The Coastal Health District and the Coastal Resources Division of the Georgia Department of Natural Resources work together to test coastal beach waters for the presence of potentially harmful bacteria that could cause illness. More populated beaches are tested year-round on a weekly basis. If bacteria levels are elevated, an advisory sign will be placed on the beach and notification sent out through local media channels and social media.
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Effective January 1, 2016, the Beach Monitoring and Notification Program began using a new bacterial level threshold – recommended by the Environmental Protection Agency (EPA) – in order to determine when swimming advisories should be issued. The new bacterial threshold value recommended by the EPA is more protective of public health. However, since Georgia’s beaches have good water quality overall, the new advisory threshold is not expected to appreciably increase the number of swimming advisories.
Frequently Asked Questions about Beach Water Advisories
Why is the water tested and what is it tested for?
The water is tested as part of the Environmental Protection Agency’s beach monitoring program which includes all Georgia beaches. Water samples are taken all along the island and tested for enterococcus (pronounced: en•ter•o•coc•cus) bacteria which is found in warm blooded animals including humans but also birds, raccoons, deer, dolphins and other wildlife.
Do you know where the bacteria come from?
It is difficult to determine exactly where the bacteria come from but some sources could include animal waste, storm water runoff, or boating waste.
What does it mean when a beach is under advisory?
It means that the level of bacteria found in the water is above the Environmental Protection Agency’s recommended standards. When the level of bacteria is higher than it should be there is increased risk of illness to swimmers so the public is advised not to swim or wade in the water in that particular area.
Will I get sick if I go into water that is under advisory?
There is no way to say for sure whether or not you will get sick if you go into water that is under advisory but you will be at an increased risk of illness. Risk of illness comes from contacting beach water in several ways including ingesting water while swimming, getting water in the nose, eyes, and ears or getting water in an open wound. Some examples of possible illness include possible stomach upset, ear infection, sore throat, or wound infection.
What do I do if I have been swimming in water that was under advisory but I didn’t realize it?
There is no way to say for sure whether or not you will get sick if you were swimming or wading in water that was under advisory. The best thing to do is to be aware of any changes in your health. If you start to experience stomach upset, ear infection, sore throat, or wound infection, after you have been in contact with water that was under advisory, contact a healthcare provider.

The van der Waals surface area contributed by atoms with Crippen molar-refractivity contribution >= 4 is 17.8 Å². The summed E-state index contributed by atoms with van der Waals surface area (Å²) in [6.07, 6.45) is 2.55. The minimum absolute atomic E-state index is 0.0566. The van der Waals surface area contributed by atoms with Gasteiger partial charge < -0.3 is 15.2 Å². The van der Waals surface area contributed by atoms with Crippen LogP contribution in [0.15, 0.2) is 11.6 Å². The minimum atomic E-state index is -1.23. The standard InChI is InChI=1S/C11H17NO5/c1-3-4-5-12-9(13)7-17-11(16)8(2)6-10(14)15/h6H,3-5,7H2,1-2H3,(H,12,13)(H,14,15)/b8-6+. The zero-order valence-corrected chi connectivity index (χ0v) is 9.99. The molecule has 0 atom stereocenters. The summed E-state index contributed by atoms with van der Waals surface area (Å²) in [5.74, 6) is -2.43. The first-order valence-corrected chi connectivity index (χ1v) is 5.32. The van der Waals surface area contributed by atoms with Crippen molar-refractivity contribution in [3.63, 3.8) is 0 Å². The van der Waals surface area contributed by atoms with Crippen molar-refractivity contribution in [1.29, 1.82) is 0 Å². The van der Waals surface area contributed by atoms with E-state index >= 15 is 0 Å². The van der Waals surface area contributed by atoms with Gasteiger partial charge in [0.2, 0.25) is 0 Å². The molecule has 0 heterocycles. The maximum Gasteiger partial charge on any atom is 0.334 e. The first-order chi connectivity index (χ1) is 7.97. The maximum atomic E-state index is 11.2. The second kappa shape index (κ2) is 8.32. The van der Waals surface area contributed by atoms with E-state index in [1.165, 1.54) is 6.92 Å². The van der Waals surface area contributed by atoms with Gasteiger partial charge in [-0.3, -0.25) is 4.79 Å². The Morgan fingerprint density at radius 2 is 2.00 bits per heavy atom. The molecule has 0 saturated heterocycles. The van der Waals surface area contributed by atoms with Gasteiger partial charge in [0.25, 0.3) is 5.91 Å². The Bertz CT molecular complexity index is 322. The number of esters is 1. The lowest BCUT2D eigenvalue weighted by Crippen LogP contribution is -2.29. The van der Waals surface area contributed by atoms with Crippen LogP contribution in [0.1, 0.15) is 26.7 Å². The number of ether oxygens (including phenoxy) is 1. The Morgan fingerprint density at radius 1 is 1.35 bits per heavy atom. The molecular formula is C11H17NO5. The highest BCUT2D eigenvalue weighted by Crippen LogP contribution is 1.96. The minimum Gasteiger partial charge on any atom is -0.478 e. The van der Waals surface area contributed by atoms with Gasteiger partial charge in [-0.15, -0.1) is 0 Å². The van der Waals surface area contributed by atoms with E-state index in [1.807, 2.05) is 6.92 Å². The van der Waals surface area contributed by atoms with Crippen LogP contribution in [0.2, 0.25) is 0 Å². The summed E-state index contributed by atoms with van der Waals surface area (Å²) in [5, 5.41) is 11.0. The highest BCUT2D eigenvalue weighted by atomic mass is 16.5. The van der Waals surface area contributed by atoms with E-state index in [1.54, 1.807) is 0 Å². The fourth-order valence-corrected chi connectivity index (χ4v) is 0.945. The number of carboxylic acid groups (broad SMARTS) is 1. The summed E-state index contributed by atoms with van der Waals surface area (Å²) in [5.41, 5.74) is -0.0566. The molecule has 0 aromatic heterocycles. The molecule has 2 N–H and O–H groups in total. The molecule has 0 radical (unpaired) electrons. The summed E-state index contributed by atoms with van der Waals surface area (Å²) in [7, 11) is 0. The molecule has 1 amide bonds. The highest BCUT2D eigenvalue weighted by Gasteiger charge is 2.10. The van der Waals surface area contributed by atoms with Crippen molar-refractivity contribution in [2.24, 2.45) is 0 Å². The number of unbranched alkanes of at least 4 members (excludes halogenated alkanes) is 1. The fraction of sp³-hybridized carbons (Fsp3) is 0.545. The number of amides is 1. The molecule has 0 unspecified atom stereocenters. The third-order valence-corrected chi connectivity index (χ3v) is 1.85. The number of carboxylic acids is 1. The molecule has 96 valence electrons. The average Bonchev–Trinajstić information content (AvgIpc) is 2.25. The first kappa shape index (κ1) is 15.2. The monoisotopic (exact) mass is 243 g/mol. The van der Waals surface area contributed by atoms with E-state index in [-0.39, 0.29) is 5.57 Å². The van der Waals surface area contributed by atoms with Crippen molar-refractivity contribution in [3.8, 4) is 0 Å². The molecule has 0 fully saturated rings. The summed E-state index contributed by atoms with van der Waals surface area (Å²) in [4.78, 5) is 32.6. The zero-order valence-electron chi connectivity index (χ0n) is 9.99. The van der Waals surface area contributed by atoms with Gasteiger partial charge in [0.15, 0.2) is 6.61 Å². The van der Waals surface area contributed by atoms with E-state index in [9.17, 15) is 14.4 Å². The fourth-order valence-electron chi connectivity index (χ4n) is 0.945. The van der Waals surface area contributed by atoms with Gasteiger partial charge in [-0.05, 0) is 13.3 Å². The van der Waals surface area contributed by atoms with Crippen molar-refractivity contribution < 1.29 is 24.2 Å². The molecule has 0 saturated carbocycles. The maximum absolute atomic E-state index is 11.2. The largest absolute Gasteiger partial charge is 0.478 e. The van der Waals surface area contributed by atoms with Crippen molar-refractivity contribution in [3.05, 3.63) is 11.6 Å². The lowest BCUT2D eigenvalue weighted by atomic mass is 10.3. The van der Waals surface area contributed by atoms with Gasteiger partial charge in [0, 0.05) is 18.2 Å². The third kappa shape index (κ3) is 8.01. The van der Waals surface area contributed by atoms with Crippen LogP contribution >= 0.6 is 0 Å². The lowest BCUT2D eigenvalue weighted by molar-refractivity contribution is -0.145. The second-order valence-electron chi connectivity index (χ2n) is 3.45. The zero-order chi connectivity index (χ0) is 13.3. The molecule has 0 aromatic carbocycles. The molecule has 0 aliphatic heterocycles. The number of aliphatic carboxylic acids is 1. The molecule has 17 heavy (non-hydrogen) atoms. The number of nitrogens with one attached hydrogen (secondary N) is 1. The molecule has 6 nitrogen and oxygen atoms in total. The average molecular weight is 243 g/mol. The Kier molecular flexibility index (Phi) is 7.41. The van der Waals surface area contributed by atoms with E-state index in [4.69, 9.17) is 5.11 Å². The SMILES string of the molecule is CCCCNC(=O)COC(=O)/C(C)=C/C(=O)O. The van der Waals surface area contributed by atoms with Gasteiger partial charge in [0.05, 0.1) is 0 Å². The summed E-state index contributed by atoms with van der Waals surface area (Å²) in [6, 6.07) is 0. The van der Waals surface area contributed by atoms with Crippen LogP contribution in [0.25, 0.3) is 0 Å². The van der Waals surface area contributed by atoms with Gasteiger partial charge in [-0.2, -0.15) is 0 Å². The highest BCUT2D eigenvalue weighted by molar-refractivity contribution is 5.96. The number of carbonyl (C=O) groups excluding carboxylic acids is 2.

Is the beach closed?
No, the beach is not closed. An advisory simply means that increased levels of bacteria were found in the water, not on the beach, which is why public health suggests no swimming or wading in the water (risk of illness comes from contact with the water).
Does the advisory cover the entire island?
No. An advisory only covers a certain area. Even if part of the beach is under advisory there are plenty of other beach access points to areas that aren’t under advisory.
How do you know the bacteria are only in one certain area of the water?
Beaches have been divided up into zones. Water samples are taken from the center of each zone and if bacteria levels are found to be higher in a certain zone then an advisory is issued for that area. Because it’s not possible to determine exactly where the bacteria levels switch from “okay” to “elevated,” the advisory is issued for a fairly large area. If water samples from more than one zone indicate higher levels of bacteria then multiple advisories will be issued but again, only for the areas where bacteria is higher.
How long do areas stay under advisory?
When an advisory is issued, another sample of the water in the area under advisory is taken within a few days and retested. An area will stay under advisory until the test shows that bacteria in the water have decreased to an acceptable level as determined by the Environmental Protection Agency.
How often is beach water tested?
Water at the beaches on Jekyll, St. Simons, and Tybee Islands is tested once a week, year-round. Beaches that are under permanent advisory are tested once a quarter (four times a year).
What does it mean if a beach is under a permanent advisory?
A permanent advisory means that there are continually elevated bacteria levels indicating a potential human health risk and therefore swimming or wading is advised against.
Can I eat fish I’ve caught from a beach that’s under advisory?
Yes, fish and other seafood caught in area(s) should be thoroughly washed with fresh water and thoroughly cooked before eating as should fish or seafood caught from any waters.